Like most of the more fancied contenders in the international feature category, “The Blue Caftan” has also displayed tremendous festival legs, picking up awards on its journey. One of the campaign’s highlights is shining a light on suppressed voices, another voter magnet.
“I think it’s going to really help also in bringing about a debate that I believe is essential — a debate about freedom, about the freedom of being who you want to be loving, who you want to love,” Touzani says. “These were characters that evolved in a society where they were not allowed to have a voice. And I wanted through the film, to be able to give these characters a voice to make them exist, to make their stories matter, because I think these are stories that need to be told. And it’s not always easy to tell some stories, especially in certain contexts. Culturally, it’s not necessarily easy to tell such a story in the social context, like the one I live in. But for me, it’s absolutely essential. My heart was, was beating at the same time as these characters. And I really felt that I needed to tell their story.”
From a spotty record of entering the Oscars and never having cracked the shortlist let alone gaining a nomination, Pakistan’s entry, Saim Sadiq’s “Joyland” has been sparking buzz in this category. This film also highlights the voices of the marginalized and made an award-winning debut at Cannes. The youngest son in a traditional Pakistani family takes a job as a backup dancer in a burlesque and becomes infatuated with the trans lead of the show. The film found a powerful ally in Nobel laureate Malala Yousafzai who signed on as an executive producer. In recent weeks it has gained visibility for being banned in Pakistan, Yousafzai making an impassioned plea for the film in Variety and for the ban being subsequently reversed.
“The themes that are touched upon in this movie resonate with people all around the world. We hear about family dynamics, we hear about the relationship between parents and children, between husband and wife, between the work that you are expected to do inside your house compared to the role you want to play outside in society. And these are the things that that we hear about in every corner of the world,” Yousafzai says. “There are disappointments from parents, there are disappointments in relationships as well. And these are the themes that this movie has touched upon so beautifully. We also hear about identity and how people are trying to understand their own identity and then find a place for it in their home and outside as well, finding that dignity and respect that they deserve.”
“There is something to be said about how we’ve been talking on issues about identity and sexuality and gender, and the politics regarding trans issues, which we’ve only seen with the Western frame of reference so far in movies and film. That may not be the same as what is a South Asian frame of reference, because, even though the issues are pretty much the same, the way of dealing with them emotionally and politically, are very different,” Sadiq told Variety. “This film does introduce a new leaf in terms of the conversation around that, because it’s just refreshing to see a very empowered trans character who happens to be brown and Muslim and in a country like Pakistan.”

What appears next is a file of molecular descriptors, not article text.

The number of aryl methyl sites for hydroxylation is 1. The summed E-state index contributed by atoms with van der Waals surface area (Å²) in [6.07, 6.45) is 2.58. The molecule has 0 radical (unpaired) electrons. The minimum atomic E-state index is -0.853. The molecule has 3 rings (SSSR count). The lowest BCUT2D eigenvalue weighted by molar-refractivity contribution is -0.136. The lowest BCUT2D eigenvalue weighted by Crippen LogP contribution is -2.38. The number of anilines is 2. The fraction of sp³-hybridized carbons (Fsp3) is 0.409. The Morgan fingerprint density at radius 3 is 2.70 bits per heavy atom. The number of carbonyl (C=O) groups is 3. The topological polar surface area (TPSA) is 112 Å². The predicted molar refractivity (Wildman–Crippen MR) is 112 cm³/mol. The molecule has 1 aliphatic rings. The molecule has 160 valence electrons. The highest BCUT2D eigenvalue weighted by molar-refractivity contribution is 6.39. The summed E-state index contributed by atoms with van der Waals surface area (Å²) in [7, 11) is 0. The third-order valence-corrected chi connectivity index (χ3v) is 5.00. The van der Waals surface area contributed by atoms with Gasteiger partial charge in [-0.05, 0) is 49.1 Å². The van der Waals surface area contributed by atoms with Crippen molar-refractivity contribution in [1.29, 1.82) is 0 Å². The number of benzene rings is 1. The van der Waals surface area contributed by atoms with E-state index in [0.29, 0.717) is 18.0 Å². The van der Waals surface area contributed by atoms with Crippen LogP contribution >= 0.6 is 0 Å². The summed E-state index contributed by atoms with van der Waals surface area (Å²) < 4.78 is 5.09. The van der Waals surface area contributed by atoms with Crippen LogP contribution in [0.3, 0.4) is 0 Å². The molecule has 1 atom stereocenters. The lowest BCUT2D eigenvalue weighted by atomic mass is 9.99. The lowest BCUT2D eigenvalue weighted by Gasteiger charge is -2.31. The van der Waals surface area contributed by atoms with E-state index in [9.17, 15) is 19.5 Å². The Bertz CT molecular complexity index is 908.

Further west, another underdog is Israel, which has never won though it has been nominated several times and last made the shortlist in 2017. Helmer Orit Fouks Rotem’s “Cinema Sabaya” won the Ophir Awards, automatically making it Israel’s Oscar submission.
With its documentary feel, the film about Arab and Jewish women taking a moviemaking class during which they learn about each other has traveled the festival circuit. During a Q&A in Los Angeles, Rotem explained that it was inspired by classes she had taught. When she approached the women about making a doc they told her to hire actresses. Kino Lorber is distributing “Cinema Sabaya” in the U.S.
On the other side of the world, Argentina has been a contender even winning the Oscar a few times. This year it is fielding Santiago Mitre’s “Argentina, 1985.” The accent here is on the quest for justice, another emotive topic. The film is a drama inspired by real-life Argentinian lawyers Julio Strassera and Luis Moreno Ocampo, who were presented with an impossible task — to prosecute members of the former military junta to bring justice to the victims of their deadly regime when they still had enormous power.
For Academy voters, the film has an instantly recognizable face in Ricardo Darín, star of 2010 Oscar winner “The Secret in Their Eyes.” It made an award-winning debut at Venice.
“We feel ‘Argentina, 1985’ is a timely and inspirational examination of democratic systems — how they can succeed, especially with a younger generation that has been galvanized. This event that happened almost 30 years ago in Argentina set legal precedent that informed the international criminal courts moving forward, but we face many of the same challenges to democracy today, in every country. We hope voters will engage with this true story and will find it not only eye-opening, but also entertaining, producer Axel Kuschevatzky told Variety.
The film has Amazon behind it as a distributor and besides the physical screenings, it’s available on Prime Video worldwide. “The fact that the real Luis Moreno Ocampo, one of the real-life prosecutors that inspired the film, is giving lectures about the true story behind the movie has been a highlight of this journey,” Kuschevatzky says.
Shalini Dore contributed to this report.